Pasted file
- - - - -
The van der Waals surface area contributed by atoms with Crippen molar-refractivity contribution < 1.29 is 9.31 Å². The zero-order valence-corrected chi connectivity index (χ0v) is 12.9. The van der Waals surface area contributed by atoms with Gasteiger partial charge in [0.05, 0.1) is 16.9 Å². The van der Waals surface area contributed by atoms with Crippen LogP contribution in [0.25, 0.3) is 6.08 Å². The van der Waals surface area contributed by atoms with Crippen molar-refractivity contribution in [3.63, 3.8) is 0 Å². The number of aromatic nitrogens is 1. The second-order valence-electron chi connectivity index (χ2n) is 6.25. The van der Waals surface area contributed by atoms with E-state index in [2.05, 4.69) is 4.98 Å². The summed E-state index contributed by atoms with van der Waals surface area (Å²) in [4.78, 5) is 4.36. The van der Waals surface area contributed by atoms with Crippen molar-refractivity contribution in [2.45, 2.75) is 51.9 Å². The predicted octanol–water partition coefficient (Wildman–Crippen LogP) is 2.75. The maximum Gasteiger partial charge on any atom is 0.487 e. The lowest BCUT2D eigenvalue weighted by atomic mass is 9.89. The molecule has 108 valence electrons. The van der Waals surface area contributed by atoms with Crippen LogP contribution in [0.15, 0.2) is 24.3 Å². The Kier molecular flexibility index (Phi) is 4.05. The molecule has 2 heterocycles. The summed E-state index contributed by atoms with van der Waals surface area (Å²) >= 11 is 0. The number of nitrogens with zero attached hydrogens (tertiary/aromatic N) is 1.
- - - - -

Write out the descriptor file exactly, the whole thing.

The van der Waals surface area contributed by atoms with Crippen molar-refractivity contribution < 1.29 is 9.31 Å². The zero-order valence-corrected chi connectivity index (χ0v) is 12.9. The van der Waals surface area contributed by atoms with Gasteiger partial charge in [0.05, 0.1) is 16.9 Å². The van der Waals surface area contributed by atoms with Crippen LogP contribution in [0.25, 0.3) is 6.08 Å². The van der Waals surface area contributed by atoms with Crippen molar-refractivity contribution in [3.63, 3.8) is 0 Å². The number of aromatic nitrogens is 1. The second-order valence-electron chi connectivity index (χ2n) is 6.25. The van der Waals surface area contributed by atoms with E-state index in [2.05, 4.69) is 4.98 Å². The summed E-state index contributed by atoms with van der Waals surface area (Å²) in [4.78, 5) is 4.36. The van der Waals surface area contributed by atoms with Crippen molar-refractivity contribution in [2.45, 2.75) is 51.9 Å². The predicted octanol–water partition coefficient (Wildman–Crippen LogP) is 2.75. The maximum Gasteiger partial charge on any atom is 0.487 e. The lowest BCUT2D eigenvalue weighted by atomic mass is 9.89. The molecule has 108 valence electrons. The van der Waals surface area contributed by atoms with Crippen LogP contribution in [0.15, 0.2) is 24.3 Å². The Kier molecular flexibility index (Phi) is 4.05. The molecule has 2 heterocycles. The summed E-state index contributed by atoms with van der Waals surface area (Å²) >= 11 is 0. The number of nitrogens with zero attached hydrogens (tertiary/aromatic N) is 1.